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  • Eric Errampalli and Kevin Rice

Chalk Stick Fracture in Ankylosing Spondylitis

79 year old male. Back pain and lower extremity weakness after a fall • Xray of the Week

Xray of Hamate Body Fracture

Figure 1.What are the important findings in each image.

Xray of Hamate Body Fracture

Figure 2. Coronal CT (A) and sagittal CT (B) images demonstrate fracture at the T11-12 level with significant offset (red arrows) causing the neurologic deficit. Note also the extensive ankylosis throughout the spine. Axial CT image (C) demonstrates edema adjacent to the acute fracture (green arrows). Axial CT image (D) shows fused sacroiliac joints (yellow arrows).

Ankylosing Spondylitis:

Ankylosing spondylitis (AS) is a seronegative spondyloarthropathy and chronic inflammatory disease of the axial skeleton that leads to the partial or complete fusion and rigidity of the spine. The disease triggers the innate immune response to mobilize macrophages, CD4+ T cells, and CD8+ T cells into the paravertebral and sacroiliac entheses.1 Chronic enthesitis erodes the iliac component of the sacroiliac joints and forms vertical syndesmophytes along the spinal ligament or around the annulus fibrosus of intervertebral discs. These syndesmophytes may fuse at the intervertebral discs and vertebral bodies.2 Ossification of vertebral ligaments present as the dagger sign on X-ray, while ossification of the outer fibers of the annulus fibrosus presents as a bamboo spine.3 [Figs. 1,2] These inflammatory changes additionally lead to osteopenic vertebrae and reduced spinal mobility.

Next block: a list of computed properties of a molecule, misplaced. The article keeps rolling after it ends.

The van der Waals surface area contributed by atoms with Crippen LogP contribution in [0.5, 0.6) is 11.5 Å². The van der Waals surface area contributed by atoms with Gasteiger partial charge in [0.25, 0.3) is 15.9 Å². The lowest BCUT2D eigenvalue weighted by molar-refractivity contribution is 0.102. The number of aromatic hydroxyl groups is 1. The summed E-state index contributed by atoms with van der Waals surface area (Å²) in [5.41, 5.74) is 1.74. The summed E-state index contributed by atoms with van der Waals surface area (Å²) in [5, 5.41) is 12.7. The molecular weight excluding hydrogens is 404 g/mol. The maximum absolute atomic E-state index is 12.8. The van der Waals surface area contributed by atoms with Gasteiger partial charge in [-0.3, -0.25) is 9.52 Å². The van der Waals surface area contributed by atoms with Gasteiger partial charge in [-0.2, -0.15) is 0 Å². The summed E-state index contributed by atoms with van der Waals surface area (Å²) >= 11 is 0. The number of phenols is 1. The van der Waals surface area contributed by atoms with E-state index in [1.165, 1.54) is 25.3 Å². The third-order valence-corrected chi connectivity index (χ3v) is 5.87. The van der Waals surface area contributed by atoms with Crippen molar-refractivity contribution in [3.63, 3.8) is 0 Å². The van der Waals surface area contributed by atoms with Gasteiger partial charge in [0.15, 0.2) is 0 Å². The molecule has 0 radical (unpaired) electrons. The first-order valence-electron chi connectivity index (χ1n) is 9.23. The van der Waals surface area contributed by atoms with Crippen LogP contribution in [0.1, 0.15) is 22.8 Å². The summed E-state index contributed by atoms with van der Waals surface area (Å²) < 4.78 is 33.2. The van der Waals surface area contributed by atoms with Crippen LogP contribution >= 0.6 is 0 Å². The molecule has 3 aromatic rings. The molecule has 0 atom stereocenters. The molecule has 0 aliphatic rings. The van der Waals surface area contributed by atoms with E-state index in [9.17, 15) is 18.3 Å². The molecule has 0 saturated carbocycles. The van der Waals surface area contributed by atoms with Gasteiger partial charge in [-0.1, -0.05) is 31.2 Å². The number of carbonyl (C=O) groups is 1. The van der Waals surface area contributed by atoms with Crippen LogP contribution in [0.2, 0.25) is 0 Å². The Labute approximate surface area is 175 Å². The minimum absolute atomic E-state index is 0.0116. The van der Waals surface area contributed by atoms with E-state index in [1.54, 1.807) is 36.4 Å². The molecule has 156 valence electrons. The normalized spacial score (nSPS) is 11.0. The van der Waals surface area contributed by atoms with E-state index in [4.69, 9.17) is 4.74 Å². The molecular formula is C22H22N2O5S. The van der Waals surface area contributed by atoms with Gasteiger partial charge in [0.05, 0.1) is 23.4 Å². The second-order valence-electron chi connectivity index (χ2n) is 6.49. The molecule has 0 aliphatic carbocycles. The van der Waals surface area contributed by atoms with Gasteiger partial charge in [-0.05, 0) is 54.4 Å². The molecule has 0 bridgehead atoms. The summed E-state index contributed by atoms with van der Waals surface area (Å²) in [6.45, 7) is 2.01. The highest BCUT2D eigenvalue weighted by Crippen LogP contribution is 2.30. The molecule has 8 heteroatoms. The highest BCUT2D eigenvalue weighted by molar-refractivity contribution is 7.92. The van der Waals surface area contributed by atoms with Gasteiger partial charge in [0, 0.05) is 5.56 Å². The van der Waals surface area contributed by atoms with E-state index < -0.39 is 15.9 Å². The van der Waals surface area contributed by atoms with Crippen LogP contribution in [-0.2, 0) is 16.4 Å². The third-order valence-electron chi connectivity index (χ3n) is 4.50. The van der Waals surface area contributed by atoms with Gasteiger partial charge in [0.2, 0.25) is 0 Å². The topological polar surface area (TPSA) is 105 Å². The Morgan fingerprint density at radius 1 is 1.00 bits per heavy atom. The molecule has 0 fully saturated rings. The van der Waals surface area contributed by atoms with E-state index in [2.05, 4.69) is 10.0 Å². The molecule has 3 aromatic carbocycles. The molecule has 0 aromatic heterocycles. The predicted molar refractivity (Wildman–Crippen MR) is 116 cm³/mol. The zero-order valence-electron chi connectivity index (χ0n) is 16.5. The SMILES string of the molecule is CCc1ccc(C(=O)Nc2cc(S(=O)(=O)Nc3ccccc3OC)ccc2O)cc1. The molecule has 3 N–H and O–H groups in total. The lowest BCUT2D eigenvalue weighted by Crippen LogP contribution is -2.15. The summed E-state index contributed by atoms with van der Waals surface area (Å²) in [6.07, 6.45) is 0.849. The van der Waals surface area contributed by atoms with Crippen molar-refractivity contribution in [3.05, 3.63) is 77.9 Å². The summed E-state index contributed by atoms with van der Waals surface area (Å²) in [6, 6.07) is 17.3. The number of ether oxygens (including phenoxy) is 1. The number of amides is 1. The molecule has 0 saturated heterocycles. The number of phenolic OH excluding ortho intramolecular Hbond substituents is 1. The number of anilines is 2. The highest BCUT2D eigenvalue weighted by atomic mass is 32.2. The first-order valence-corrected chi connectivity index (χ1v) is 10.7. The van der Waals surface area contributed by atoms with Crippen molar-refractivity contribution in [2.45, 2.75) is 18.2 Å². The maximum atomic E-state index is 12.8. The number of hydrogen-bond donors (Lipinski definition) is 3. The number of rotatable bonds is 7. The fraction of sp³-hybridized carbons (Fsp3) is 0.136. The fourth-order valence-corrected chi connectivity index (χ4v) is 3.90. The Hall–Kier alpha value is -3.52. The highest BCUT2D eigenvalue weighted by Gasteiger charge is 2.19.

Chalk stick fracture:

Patients with AS should be monitored to prevent serious complications such as chalk stick fractures: a complete separation of fused vertebrae. The fused osteopenic bones in AS increase the rigidity of the bony spinal structure overall and the risk of patients experiencing low-energy fractures.4 Chalk stick fractures may lead to anterior subluxation and narrowing of the spinal canal.5 As in this case, nearly 67% of chalk stick fractures from AS present with neurologic deficits.6 They typically occur in the cervical spine (81%) followed by the thoracic (11%) and lumbar (8%) regions.7 Primary diagnosis of AS involves radiography of sacroiliac joints and symptomatic areas of the spine (Figs. 1,2). Because radiography may not detect early signs of AS, non-enhanced MRI is recommended in identifying early signs of disease.8

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References:


  1. Van Praet L, Van den Bosch F, Mielants H, Elewaut D. Mucosal inflammation in spondylarthritides: past, present, and future. Curr Rheumatol Rep. 2011;13(5):409-415. doi:10.1007/s11926-011-0198-2

  2. Ward MM, Deodhar A, Gensler LS, et al. 2019 Update of the American College of Rheumatology/Spondylitis Association of America/Spondyloarthritis Research and Treatment Network Recommendations for the Treatment of Ankylosing Spondylitis and Nonradiographic Axial Spondyloarthritis. Arthritis Rheumatol. 2019;71(10):1599-1613. doi:10.1002/art.41042

  3. Kumar RR, Jha S, Sharma A. Dagger sign of ankylosing spondylitis. Oxf Med Case Reports. 2019;2019(12):502-503. doi:10.1093/omcr/omz117

  4. Chaudhary SB, Hullinger H, Vives MJ. Management of acute spinal fractures in ankylosing spondylitis. ISRN Rheumatol. 2011;2011:150484. doi:10.5402/2011/150484

  5. Akhaddar A, Salami M. Fracture of the bamboo spine (chronic ankylosing spondylitis) after cervical injury. Pan Afr Med J. 2014;17:113. doi:10.11604/pamj.2014.17.113.3888